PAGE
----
If you like it, and are maybe wondering if it can really happen, you might also like to watch Scott Brusaw addressing Google's “Solve For X” think tank (worth looking at in its own right) in May 2013 - in some ways even more interesting than the viral video:

Things have moved on considerably since then, with a very successful Indie crowd-sourcing exercise funding the next stage. It closed on June 20, 2014, having raised $2.2m, more than twice its target.

The latest news about the Solar Roadways development will be found here, with recent posts on the Internet (in the year leading up to when you actually read this) here.

You may see among those mostly positive posts and articles that the (un)professional nay-sayers and trolls have also crawled out of the woodwork, as apparently they do after every successful Indie campaign.

Rather than rant about this particularly idiotic and destructive sub-species of the human race (especially prevalent in the USA, for some reason, home of great enterprise, innovation and engineering), I can simply point you at this:

Click the above extract to read some thorough debunking, as well as some really interesting info.

My friend Jerzee55sst (Jerry), after pointing out the entrenched interests in the USA that will doubtless (continue to) fight this tooth and nail, sent me this:

As someone with a physics and engineering background, I see no reason why this invention cannot succeed, given only the will to do it. As a UK citizen, I was sufficiently impressed to throw a few dollars into the US economy, since a successful outcome will benefit everyone, wherever they live.

If you'd like to see this life-changing initiative succeed, you can still donate to it here - but the best thing anyone can do to help (IMO) is to take time to learn good information about it, and to pass that information on.

Let's ignore the clowns and just get the show on the road.

Watch this space!
If you like this...

[Permalink to this post]
[Solar Roadways at NASA's Kennedy Space Centre, and elsewhere]
[Solar Roadways on Facebook]
[Google's “Solve for X” Home Page]




This wonderful happy song (click the lyrics to listen) reminded me...

Life sometimes seem just too frenetic, with no time to stop and watch the world go by.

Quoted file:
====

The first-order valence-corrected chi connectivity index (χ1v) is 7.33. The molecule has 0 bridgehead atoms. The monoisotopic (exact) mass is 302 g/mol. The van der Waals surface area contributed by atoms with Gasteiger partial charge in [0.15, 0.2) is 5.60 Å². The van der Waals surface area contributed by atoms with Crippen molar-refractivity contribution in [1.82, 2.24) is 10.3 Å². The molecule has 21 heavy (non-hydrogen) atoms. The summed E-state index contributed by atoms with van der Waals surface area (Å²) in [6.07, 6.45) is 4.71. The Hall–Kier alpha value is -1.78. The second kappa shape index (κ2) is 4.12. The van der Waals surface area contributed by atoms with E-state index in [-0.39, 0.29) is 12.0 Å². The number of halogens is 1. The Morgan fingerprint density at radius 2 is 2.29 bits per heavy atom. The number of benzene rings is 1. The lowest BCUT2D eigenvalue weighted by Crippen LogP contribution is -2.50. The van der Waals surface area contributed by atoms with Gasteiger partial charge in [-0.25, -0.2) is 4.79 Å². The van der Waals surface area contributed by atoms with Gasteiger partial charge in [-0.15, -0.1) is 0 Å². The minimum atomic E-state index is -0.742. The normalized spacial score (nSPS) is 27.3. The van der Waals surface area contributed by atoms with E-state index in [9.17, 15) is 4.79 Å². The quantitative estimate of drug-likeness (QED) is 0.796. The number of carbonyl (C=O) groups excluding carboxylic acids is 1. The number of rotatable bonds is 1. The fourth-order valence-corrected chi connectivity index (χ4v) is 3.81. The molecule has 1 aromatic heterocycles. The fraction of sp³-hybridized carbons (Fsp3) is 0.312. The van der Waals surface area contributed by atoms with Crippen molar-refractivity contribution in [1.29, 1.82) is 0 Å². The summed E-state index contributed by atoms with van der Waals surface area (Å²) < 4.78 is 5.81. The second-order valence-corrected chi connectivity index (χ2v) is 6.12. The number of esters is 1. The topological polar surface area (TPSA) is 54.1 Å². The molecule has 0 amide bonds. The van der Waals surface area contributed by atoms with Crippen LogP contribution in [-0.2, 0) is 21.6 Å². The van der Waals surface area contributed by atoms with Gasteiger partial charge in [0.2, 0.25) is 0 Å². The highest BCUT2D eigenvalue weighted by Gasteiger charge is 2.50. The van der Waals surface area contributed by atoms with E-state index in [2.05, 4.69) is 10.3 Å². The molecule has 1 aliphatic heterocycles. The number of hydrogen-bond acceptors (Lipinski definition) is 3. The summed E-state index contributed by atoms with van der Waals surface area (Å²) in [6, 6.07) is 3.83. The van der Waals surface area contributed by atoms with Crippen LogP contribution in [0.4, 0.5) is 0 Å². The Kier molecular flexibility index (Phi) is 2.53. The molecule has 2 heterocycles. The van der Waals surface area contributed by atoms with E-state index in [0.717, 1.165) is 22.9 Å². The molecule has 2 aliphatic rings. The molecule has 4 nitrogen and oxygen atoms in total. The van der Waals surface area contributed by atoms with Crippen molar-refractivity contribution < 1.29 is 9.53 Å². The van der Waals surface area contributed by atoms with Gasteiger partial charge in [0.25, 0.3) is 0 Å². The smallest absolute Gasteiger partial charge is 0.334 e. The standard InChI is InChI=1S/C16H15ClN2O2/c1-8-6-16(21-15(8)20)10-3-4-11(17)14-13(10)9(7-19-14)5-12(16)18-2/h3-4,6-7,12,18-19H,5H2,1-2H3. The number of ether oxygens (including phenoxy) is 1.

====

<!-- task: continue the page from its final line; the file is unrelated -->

The Norwegians, recognizing this, have pioneered a new kind of entertainment with Slow TV. You can spend hours on a train just looking at the scenery, or enjoy a slow cruise up the Norwegian fjords, or stare dreamily into a log fire (if you're not lucky enough to have one of your own), or watch salmon swimming upstream...

It sounds unlikely as a crowd-pleaser? Well, an early experiment drew 1.25 million viewers in Norway, about a fifth of the population, and the idea is certainly taking off as you can see here (literally, in the case of British Airways, who are introducing an example of Slow TV on their long haul flights).

I peek into the future and sadly see people still living in urban sprawls, but with low-cost giant HD screens showing a better world outside...






If you like this...

[A complete virtual trip (can be sampled!) on the Trans Siberian Railway]
[Caretake this moment...]
[Go placidly amid the noise and haste...]
[Creating a field of flowers]
[Things to enjoy in life (including this one)]



"Spring Blossoms II" (2011) by Catherine Nelson

Click the image to see a complete slideshow (worth viewing full screen)

From the page:


If you like this...

[More images of Catherine's work]



It's always nice to wake up to Jim's North Carolina pics on Facebook, especially when the weather is not so good over here!



— from this excellent article.

It's worth reading the whole thing (Seb Emina and Daniel Jones are really interesting people, too). Click the excerpt above to read more.

I dropped in on this Internet radio station throughout a waking day recently, and took some screenshots which appear below. The sunrise pictures change as the world turns. Sometimes the pictures are local to the current radio station (one of more than 250 being played in sequence), sometimes they are from somewhere else in the country, or aerial photos where no other picture is available. I'm sure these will change over time, and you can probably send in your own photos!

Click any screenshot to listen to this rather wonderful invention. It's a very human window on our world - even in troubled areas of the Middle East, you realise that when you get down to it, folks everywhere are just folks.


















There is also plenty more interesting stuff written about Global Breakfast Radio.

BTW: I discovered this (as I do so much other good stuff about news, gadgets and apps for computers and smartphones) on the BBC's excellent Click Programme.




This spectacular HD video was filmed over the course of 7 days at El Teide (El Pico del Teide), Spain’s highest mountain, located in Tenerife in the Canary Islands, one of the best places in the world to photograph stars.

This video is by Terje Sørgjerd, whose other work (such as this collection of his time lapse photography) is well worth checking out.

If you like this...

[Try the time lapse photography tag!]